A chance to implement real community policing
David Kairys is a law professor at Temple University, author of "Philadelphia Freedom: Memoir of a Civil Rights Lawyer," and a member of the Community Policing Advocate Committee
is a law professor at Temple University, author of "Philadelphia Freedom: Memoir of a Civil Rights Lawyer," and a member of the Community Policing Advocate Committee
If there is a fix for unnecessary police violence against young black men, or for police misconduct generally, Philadelphia should have it. Over the last half-century, periodic police scandals, usually involving corruption or abuse of civilians, have regularly been followed by reforms, including a reform currently gaining national attention - community policing. So it isn't surprising that President Obama's new task force on policing turned to Philadelphia's commissioner, Charles H. Ramsey, a well-known proponent of community policing.
The basic idea of community policing is to bring police and the communities they serve together to promote understanding, cooperation, and trust. Most departments embrace it in some way, perhaps because it comes with federal funding.
The various understandings fall into three categories: the methods, policies, and practices of day-to-day patrolling; communications and transparency; and attitude. Though communications, transparency, and attitude are important, community policing does not seem to mean much if the focus is not concretely on police methods.
The most significant measures regularly proposed are foot or bike patrols in high-crime areas, assigning officers to particular beats for substantial periods, and police "ministations" integrated into neighborhoods.
This approach has much to offer. Police gain cooperation, safety, and connection to the people they serve. Communities gain input into police policies and practices and hopefully some trust. Police who are integrated into a community are less likely to use unnecessary force, or to have force used against them, and their presence is a deterrent to crime. There are risks, but less than a status quo in which the community perception is of police as an occupying army.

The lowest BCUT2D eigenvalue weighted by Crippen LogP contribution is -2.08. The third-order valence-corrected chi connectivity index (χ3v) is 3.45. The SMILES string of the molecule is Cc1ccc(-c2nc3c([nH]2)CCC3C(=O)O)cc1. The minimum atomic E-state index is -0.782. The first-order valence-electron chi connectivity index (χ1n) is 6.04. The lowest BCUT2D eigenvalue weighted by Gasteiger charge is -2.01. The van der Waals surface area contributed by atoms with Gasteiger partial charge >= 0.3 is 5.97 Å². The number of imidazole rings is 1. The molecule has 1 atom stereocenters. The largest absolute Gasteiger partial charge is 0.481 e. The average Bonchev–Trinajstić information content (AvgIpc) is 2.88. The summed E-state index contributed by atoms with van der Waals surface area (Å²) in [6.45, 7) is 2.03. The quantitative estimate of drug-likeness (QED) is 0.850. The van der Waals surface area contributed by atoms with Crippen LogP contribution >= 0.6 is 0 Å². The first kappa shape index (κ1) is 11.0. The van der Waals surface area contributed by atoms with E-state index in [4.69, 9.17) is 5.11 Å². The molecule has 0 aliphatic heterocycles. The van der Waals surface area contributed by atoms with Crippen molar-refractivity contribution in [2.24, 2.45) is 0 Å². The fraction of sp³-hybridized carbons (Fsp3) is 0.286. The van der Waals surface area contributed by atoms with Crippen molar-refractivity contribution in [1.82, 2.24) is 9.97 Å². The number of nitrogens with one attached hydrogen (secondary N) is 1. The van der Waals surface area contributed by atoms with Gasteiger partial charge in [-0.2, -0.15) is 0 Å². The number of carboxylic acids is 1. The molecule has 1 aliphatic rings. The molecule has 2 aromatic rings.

It doesn't resolve everything. We cannot realistically expect any policing reform to eliminate or transcend the tensions between police and the communities they patrol.
Police enforce laws, but they are also the face and fist of social policies that result in extreme economic inequality and unemployment in communities often defined by race and poverty. The fallout has largely been left to the police, who are tasked with keeping order.
The Philadelphia experience with community policing goes back to the mid-1980s. And the pioneers and most significant practitioners were Police Commissioner Kevin Tucker and Mayor W. Wilson Goode.
In 1985, after an officer was killed, police went through the mostly Hispanic Spring Garden neighborhood and took into custody every Latino man on the streets or sidewalks. Federal lawsuits invalidated that sweep and a citywide one the same year of corners often used for drug dealing. (I was lead counsel for the plaintiffs in both cases.)
Those sweeps and the disastrous police bombing of the MOVE house in West Philadelphia led to Philadelphia's adopting community policing. Tucker and Goode established foot patrols and ministations throughout the city.
In 2007-08, the Community Policing Advocate Committee, which grew out of efforts opposing the Spring Garden sweep, urged the incoming police commissioner, Ramsey, to implement community policing.
Since then, Ramsey has encouraged dialogue and cooperation and provided innovative community-oriented policing in many ways.
But foot and bike patrols, which Ramsey publicly favors, are used only in some business areas, as a temporary first assignment for new recruits, and in districts only if requested by the district captain. Such beat patrols have not been our overall or major policing approach, certainly not near the extent during Tucker's tenure. And Ramsey has not established ministations, publicly saying he opposed doing so. Without these basic elements, it is hard to call these efforts meaningful community policing.
That was a lost opportunity in 2008. Six years later, Ramsey and the task force he co-chairs have a chance to revive and expand community policing. The deaths of Michael Brown, Eric Garner, and others present an opportunity for reform, not just in Philadelphia but on a national stage.